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Halloween: Avoid Stress for the Dog

Spooky decorations, spooky costumes, and kids roaming the neighborhood ringing the doorbell demanding trick-or-treating: It’s Halloween. Read here how to keep your dog relaxed on Halloween night.

Halloween is traditionally celebrated on the evening of October 31st. The house or apartment is decorated in a spooky way, be it with spider webs or bats. Hollowing out pumpkins, whose nasty faces are then illuminated by tea lights, is particularly popular. There’s also a lot going on in the neighborhood. Children go from house to house demanding “trick or treat?”. But dogs can be overwhelmed by the constant encounters with strangers in strange costumes.

Avoid stress for the dog

Halloween can be stressful for our dogs. If the doorbell keeps ringing and strange voices echo through the apartment or house, you should reduce the excitement for your four-legged friend. Avoid having the dog in the entrance area or near the front door. There’s no harm in putting him in a room where he can be left alone.

Decoration, sweets and disguises

It is best not to leave your dog unattended with the Halloween decorations. Dogs can be curious, sniffing at the new objects or accidentally knocking something over. Above all, you should always keep an eye on decorative objects with burning candles or tea lights so that no accidents happen. Also make sure that the decoration is not too small if your dog is an omnivore.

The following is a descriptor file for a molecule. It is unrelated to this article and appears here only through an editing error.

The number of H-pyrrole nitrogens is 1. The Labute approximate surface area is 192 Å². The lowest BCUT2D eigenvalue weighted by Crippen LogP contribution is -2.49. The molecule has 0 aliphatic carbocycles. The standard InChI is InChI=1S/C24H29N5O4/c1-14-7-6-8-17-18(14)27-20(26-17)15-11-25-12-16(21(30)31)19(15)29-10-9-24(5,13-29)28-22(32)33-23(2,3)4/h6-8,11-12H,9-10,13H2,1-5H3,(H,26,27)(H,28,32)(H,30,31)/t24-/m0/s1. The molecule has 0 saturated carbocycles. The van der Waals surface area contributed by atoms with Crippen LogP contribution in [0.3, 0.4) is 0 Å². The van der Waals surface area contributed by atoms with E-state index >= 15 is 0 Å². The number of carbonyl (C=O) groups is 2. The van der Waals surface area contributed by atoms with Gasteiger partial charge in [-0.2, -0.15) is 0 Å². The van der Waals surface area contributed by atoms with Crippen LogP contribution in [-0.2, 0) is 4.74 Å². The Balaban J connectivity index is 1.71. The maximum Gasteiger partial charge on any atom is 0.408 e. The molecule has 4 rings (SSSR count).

Sweets are also taboo for dogs. You shouldn’t dress up your four-legged friend. It may look funny, but it can also be dangerous and causes more stress than joy for your dog by restricting his freedom of movement. Dog clothing only makes sense in certain cases.

Get out in the fresh air in daylight

Take your evening walk a little earlier on Halloween night when it’s still light. Firecrackers or firecrackers may be fired, so be alert. Better safe than sorry.

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